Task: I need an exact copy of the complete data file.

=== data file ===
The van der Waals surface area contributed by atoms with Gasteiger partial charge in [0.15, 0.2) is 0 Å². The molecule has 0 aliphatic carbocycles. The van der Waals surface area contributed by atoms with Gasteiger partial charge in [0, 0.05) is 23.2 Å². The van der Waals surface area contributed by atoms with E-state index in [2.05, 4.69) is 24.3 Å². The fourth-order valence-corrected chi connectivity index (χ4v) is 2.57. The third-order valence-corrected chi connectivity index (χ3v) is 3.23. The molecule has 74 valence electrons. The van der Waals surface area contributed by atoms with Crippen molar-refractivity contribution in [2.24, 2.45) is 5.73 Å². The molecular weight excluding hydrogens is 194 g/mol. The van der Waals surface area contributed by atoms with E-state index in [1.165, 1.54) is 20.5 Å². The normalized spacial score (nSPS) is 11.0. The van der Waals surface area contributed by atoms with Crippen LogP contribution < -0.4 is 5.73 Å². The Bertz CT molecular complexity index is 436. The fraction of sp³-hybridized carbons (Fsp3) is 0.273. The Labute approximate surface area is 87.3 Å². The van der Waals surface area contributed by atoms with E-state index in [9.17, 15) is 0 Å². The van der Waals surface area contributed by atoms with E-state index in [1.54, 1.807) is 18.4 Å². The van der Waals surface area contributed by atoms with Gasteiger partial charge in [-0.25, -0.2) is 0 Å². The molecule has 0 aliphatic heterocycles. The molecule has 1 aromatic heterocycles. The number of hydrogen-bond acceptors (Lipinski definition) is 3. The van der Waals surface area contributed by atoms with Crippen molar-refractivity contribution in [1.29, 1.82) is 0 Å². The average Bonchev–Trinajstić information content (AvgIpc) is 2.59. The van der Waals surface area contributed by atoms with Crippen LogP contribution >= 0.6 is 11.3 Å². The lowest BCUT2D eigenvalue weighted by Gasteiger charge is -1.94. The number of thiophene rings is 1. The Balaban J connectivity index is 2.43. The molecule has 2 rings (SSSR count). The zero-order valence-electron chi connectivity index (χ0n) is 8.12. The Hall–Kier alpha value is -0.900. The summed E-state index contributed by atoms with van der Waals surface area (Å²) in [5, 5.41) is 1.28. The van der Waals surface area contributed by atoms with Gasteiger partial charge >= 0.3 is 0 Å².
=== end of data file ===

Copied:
The van der Waals surface area contributed by atoms with Gasteiger partial charge in [0.15, 0.2) is 0 Å². The molecule has 0 aliphatic carbocycles. The van der Waals surface area contributed by atoms with Gasteiger partial charge in [0, 0.05) is 23.2 Å². The van der Waals surface area contributed by atoms with E-state index in [2.05, 4.69) is 24.3 Å². The fourth-order valence-corrected chi connectivity index (χ4v) is 2.57. The third-order valence-corrected chi connectivity index (χ3v) is 3.23. The molecule has 74 valence electrons. The van der Waals surface area contributed by atoms with Crippen molar-refractivity contribution in [2.24, 2.45) is 5.73 Å². The molecular weight excluding hydrogens is 194 g/mol. The van der Waals surface area contributed by atoms with E-state index in [1.165, 1.54) is 20.5 Å². The normalized spacial score (nSPS) is 11.0. The van der Waals surface area contributed by atoms with Crippen LogP contribution < -0.4 is 5.73 Å². The Bertz CT molecular complexity index is 436. The fraction of sp³-hybridized carbons (Fsp3) is 0.273. The Labute approximate surface area is 87.3 Å². The van der Waals surface area contributed by atoms with E-state index in [9.17, 15) is 0 Å². The van der Waals surface area contributed by atoms with E-state index in [1.54, 1.807) is 18.4 Å². The van der Waals surface area contributed by atoms with Gasteiger partial charge in [-0.25, -0.2) is 0 Å². The molecule has 0 aliphatic heterocycles. The molecule has 1 aromatic heterocycles. The number of hydrogen-bond acceptors (Lipinski definition) is 3. The van der Waals surface area contributed by atoms with Crippen molar-refractivity contribution in [1.29, 1.82) is 0 Å². The average Bonchev–Trinajstić information content (AvgIpc) is 2.59. The van der Waals surface area contributed by atoms with Crippen LogP contribution >= 0.6 is 11.3 Å². The lowest BCUT2D eigenvalue weighted by Gasteiger charge is -1.94. The number of thiophene rings is 1. The Balaban J connectivity index is 2.43. The molecule has 2 rings (SSSR count). The zero-order valence-electron chi connectivity index (χ0n) is 8.12. The Hall–Kier alpha value is -0.900. The summed E-state index contributed by atoms with van der Waals surface area (Å²) in [5, 5.41) is 1.28. The van der Waals surface area contributed by atoms with Gasteiger partial charge >= 0.3 is 0 Å².